As a writing studies scholar who works in an editorial capacity with several different academic journals, I have faced questions about the appropriateness of including Internet memes in published scholarship several times now. Indeed, when working with the undergraduate journal Young Scholars in Writing, several members of the editorial staff had lively conversations about Fair Use, copyright, and memes when we were presented with Saint Xavier University student Maggie Collins’ essay draft on “advice animal” memes and sexism. Collins breaks down multiple advice animal memes such as Good Girl Gina and Overly Attached Girlfriend, assessing whether these memes reinforce stereotypical understandings of women through their juxtaposition of texts and images. But to be able to really showcase these memes to her audience, Collins needed to be able to actually show the images to her audience in her journal article—or at least, as her faculty mentor, that was my argument. After consulting a copyright specialist, the journal’s editor at the time agreed that these memes constituted Fair Use and Collins’ essay ran with the images intact (albeit in black and white). I include this as an example of just one of the ways that writing studies is grappling with intellectual property issues around memes. When analyzing memes, when writing about them, when instructing students to compose their own memes for classroom assignments, when using them to promote our programs and writing centers, do we as instructors/writers/composers know enough about intellectual property law and Fair Use rights to advocate for our (or our students’) rights to compose and recirculate memetic images? Are we approaching the composition of such texts with what Danielle Nicole Devoss and Jim Ridolfo have termed rhetorical velocity—“a conscious rhetorical concern for distance, travel, speed, and time, pertaining specifically to theorizing instances of strategic appropriation by a third party”?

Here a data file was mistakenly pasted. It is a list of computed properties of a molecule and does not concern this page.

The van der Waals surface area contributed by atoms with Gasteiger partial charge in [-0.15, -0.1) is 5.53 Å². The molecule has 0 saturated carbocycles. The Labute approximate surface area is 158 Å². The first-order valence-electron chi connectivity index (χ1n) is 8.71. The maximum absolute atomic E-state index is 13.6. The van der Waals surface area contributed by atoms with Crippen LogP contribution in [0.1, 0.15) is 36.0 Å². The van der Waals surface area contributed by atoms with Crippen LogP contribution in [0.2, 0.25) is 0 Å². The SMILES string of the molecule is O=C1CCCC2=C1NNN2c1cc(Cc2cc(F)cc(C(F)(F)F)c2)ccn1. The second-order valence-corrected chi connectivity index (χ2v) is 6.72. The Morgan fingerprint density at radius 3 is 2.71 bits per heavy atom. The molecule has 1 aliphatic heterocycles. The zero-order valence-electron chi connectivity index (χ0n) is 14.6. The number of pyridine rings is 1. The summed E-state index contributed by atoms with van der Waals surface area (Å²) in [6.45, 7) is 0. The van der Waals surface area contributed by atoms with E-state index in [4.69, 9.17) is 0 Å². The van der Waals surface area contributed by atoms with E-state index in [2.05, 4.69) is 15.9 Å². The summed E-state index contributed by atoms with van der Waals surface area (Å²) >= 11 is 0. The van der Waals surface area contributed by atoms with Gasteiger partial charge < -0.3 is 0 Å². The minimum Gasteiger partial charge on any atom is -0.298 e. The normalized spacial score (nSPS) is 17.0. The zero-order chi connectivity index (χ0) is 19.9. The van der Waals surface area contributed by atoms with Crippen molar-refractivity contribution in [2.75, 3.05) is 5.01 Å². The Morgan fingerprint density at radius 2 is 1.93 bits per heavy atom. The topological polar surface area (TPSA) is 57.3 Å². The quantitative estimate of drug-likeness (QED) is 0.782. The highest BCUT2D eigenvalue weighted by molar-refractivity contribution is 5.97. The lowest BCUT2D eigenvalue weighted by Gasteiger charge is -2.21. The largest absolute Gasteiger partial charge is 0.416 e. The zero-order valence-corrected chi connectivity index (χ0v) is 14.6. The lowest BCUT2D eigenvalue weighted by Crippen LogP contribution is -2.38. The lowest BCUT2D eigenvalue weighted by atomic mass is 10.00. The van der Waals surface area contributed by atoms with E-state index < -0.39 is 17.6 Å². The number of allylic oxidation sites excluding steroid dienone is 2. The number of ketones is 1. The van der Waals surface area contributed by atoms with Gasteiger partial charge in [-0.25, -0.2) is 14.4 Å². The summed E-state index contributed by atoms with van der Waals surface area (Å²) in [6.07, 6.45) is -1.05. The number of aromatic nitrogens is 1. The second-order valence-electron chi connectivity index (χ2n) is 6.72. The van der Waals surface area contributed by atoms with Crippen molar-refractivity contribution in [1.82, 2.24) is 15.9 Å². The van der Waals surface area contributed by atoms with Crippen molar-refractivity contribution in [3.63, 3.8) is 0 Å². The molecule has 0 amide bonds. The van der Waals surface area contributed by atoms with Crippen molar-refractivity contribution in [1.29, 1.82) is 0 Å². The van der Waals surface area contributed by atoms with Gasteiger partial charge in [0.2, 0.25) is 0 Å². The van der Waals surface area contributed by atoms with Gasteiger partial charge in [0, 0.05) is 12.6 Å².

And Good Girl Gina is a fantastic example to include because currently, the Know Your Meme database entry for this meme has no images because of a cease-and-desist order resulting in their removal. Other memes like Scumbag Stacey have met a similar fate. When instructing students to make memes for a class, or when creating memes for our own personal use, how might we think about where the base images come from, as there are many popular memes that rely on a real person’s image. For example, the recent TV appearance of Ken Bone, in his red sweater at the second presidential debate, has spurred multiple memes. For some, this newfound fame is exciting; for others, being associated with concepts like being a “scumbag,” a stalker, a racist, and so on is very unappealing.